Energy Saving Module

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Energy Saving Modules (ESM) reduce the electricity consumption (kWh) and maximum demand (kW) of air conditioning and refrigeration compressors. The concept was developed in Australia in 1983 by Abbotly Technologies and is now distributed by Smartcool Systems Inc. The system works in conjunction with existing HVAC controls ensuring that compressors work at maximum efficiency, while maintaining desired temperature levels. By preventing over-cycling, known as ‘Compressor Optimisation' consumption of electricity is cut by between 15% and 25%.

Method of operation[edit]

Conventional controls, including Building and Energy Management Systems and state-of-the-art refrigeration controls, often operate only on reaching pre-programmed static values to switch compressors off and on or adjust capacity. When the measured medium is within the dead band, the system and controllers remain idle.

The "energy saving module" is a computer that records the switching values of the primary controller and also measures the 'rate of change' of both the rise and fall of temperatures during the operating cycle. With this data the "energy saving module" computes a reference heat load to match the cooling capacity and then calculates operating parameters. This calculation is used to minimize compressor operation within the switching values, with a resultant reduction in refrigeration and air conditioning compressor run time and reduced electricity consumption. By dynamically measuring the heat load and adjusting the control differential in proportion to the cooling demand it's possible to dynamically control the cycle rate of the compressors. This is achieved while maintaining the desiredoperating temperature.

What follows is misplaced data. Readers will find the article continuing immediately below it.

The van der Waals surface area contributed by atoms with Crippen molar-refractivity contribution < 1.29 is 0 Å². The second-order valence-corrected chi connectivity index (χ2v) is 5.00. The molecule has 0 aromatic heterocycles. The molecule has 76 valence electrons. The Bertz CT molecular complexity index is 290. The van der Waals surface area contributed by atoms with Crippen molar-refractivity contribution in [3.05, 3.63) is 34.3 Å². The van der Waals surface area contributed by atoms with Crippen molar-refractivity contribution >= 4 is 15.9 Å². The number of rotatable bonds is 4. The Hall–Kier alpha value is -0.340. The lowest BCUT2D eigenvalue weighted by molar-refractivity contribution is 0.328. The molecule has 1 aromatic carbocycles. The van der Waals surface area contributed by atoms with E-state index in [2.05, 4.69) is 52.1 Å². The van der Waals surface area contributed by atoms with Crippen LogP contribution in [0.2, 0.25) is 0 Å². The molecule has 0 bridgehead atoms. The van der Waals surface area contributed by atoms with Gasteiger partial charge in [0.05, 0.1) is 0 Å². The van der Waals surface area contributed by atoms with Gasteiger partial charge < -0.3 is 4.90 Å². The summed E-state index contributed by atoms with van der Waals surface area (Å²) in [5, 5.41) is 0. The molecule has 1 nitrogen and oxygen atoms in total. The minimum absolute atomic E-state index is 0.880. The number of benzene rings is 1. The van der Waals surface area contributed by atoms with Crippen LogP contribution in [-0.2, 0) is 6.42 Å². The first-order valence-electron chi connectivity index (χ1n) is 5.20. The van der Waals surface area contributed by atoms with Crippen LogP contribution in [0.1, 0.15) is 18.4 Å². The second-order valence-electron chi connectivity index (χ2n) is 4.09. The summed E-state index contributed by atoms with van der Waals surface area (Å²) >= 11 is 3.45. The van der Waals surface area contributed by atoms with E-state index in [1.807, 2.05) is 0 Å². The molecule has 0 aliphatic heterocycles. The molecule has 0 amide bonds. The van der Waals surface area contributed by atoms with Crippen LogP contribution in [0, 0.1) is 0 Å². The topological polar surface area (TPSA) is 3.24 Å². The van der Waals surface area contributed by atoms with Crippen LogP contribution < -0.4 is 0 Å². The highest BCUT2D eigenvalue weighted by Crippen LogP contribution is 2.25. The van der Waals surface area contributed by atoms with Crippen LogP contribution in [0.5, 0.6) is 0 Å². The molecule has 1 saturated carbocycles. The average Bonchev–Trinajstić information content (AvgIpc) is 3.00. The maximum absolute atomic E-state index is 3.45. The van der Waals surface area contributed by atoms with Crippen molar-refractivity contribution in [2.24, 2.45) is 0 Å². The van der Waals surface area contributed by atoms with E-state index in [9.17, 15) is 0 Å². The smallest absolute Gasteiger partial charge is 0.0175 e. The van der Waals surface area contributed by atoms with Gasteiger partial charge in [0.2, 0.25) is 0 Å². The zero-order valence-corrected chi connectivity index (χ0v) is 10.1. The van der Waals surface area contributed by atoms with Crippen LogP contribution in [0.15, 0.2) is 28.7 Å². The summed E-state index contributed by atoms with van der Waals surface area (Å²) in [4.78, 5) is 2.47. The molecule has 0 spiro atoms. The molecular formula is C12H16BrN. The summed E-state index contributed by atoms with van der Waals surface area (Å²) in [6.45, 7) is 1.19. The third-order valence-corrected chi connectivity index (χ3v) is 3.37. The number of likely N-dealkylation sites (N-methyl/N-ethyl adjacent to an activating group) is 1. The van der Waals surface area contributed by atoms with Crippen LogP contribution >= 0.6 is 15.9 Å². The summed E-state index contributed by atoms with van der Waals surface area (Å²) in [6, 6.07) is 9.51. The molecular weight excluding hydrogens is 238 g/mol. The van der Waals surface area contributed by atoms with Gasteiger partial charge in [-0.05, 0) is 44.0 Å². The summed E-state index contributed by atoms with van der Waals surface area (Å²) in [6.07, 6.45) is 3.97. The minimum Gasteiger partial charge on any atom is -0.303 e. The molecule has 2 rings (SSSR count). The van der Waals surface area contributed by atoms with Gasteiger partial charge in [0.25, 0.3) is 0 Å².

References[edit]

  • Testing Conducted by: Los Angeles Department of Water & Power (LADWP) Location: Notrica's Market, Bellwood, California Date: March 1998. [1]
  • Testing Conducted by: Oak Ridge National Laboratory (U.S. Department of Energy) Location: ASDA / Wal-Mart Super Center, Sheffield, United Kingdom Date: December 2004 [2] [3]

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